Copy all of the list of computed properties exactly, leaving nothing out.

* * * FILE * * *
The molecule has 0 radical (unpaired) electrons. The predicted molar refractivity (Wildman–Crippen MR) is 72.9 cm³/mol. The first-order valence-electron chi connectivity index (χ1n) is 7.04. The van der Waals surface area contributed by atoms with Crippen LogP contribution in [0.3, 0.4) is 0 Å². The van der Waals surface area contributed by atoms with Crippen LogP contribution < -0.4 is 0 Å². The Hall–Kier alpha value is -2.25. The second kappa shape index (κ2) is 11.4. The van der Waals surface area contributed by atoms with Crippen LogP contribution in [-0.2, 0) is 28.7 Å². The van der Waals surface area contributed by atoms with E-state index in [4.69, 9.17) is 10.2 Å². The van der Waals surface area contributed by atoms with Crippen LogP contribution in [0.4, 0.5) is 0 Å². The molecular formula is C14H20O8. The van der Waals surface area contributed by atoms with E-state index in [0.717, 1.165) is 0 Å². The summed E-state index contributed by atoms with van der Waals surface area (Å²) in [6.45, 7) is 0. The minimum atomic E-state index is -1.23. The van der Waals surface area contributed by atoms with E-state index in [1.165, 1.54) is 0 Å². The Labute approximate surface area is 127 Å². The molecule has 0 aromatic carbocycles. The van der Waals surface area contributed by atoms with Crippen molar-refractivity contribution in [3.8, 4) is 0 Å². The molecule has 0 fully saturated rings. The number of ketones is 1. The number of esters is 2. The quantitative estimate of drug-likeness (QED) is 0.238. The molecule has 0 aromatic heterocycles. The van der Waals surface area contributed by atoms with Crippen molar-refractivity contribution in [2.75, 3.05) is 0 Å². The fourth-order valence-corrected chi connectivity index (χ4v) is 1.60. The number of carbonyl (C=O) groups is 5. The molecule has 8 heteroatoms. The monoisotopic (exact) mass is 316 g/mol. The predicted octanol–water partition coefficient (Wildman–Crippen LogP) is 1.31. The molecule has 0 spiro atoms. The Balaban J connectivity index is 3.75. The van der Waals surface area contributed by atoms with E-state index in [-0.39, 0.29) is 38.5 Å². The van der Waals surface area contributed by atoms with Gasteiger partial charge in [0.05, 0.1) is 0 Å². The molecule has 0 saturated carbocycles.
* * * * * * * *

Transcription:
The molecule has 0 radical (unpaired) electrons. The predicted molar refractivity (Wildman–Crippen MR) is 72.9 cm³/mol. The first-order valence-electron chi connectivity index (χ1n) is 7.04. The van der Waals surface area contributed by atoms with Crippen LogP contribution in [0.3, 0.4) is 0 Å². The van der Waals surface area contributed by atoms with Crippen LogP contribution < -0.4 is 0 Å². The Hall–Kier alpha value is -2.25. The second kappa shape index (κ2) is 11.4. The van der Waals surface area contributed by atoms with Crippen LogP contribution in [-0.2, 0) is 28.7 Å². The van der Waals surface area contributed by atoms with E-state index in [4.69, 9.17) is 10.2 Å². The van der Waals surface area contributed by atoms with Crippen LogP contribution in [0.4, 0.5) is 0 Å². The molecular formula is C14H20O8. The van der Waals surface area contributed by atoms with E-state index in [0.717, 1.165) is 0 Å². The summed E-state index contributed by atoms with van der Waals surface area (Å²) in [6.45, 7) is 0. The minimum atomic E-state index is -1.23. The van der Waals surface area contributed by atoms with E-state index in [1.165, 1.54) is 0 Å². The Labute approximate surface area is 127 Å². The molecule has 0 aromatic carbocycles. The van der Waals surface area contributed by atoms with Crippen molar-refractivity contribution in [3.8, 4) is 0 Å². The molecule has 0 fully saturated rings. The number of ketones is 1. The number of esters is 2. The quantitative estimate of drug-likeness (QED) is 0.238. The molecule has 0 aromatic heterocycles. The van der Waals surface area contributed by atoms with Crippen molar-refractivity contribution in [2.75, 3.05) is 0 Å². The fourth-order valence-corrected chi connectivity index (χ4v) is 1.60. The number of carbonyl (C=O) groups is 5. The molecule has 8 heteroatoms. The monoisotopic (exact) mass is 316 g/mol. The predicted octanol–water partition coefficient (Wildman–Crippen LogP) is 1.31. The molecule has 0 spiro atoms. The Balaban J connectivity index is 3.75. The van der Waals surface area contributed by atoms with E-state index in [-0.39, 0.29) is 38.5 Å². The van der Waals surface area contributed by atoms with Gasteiger partial charge in [0.05, 0.1) is 0 Å². The molecule has 0 saturated carbocycles.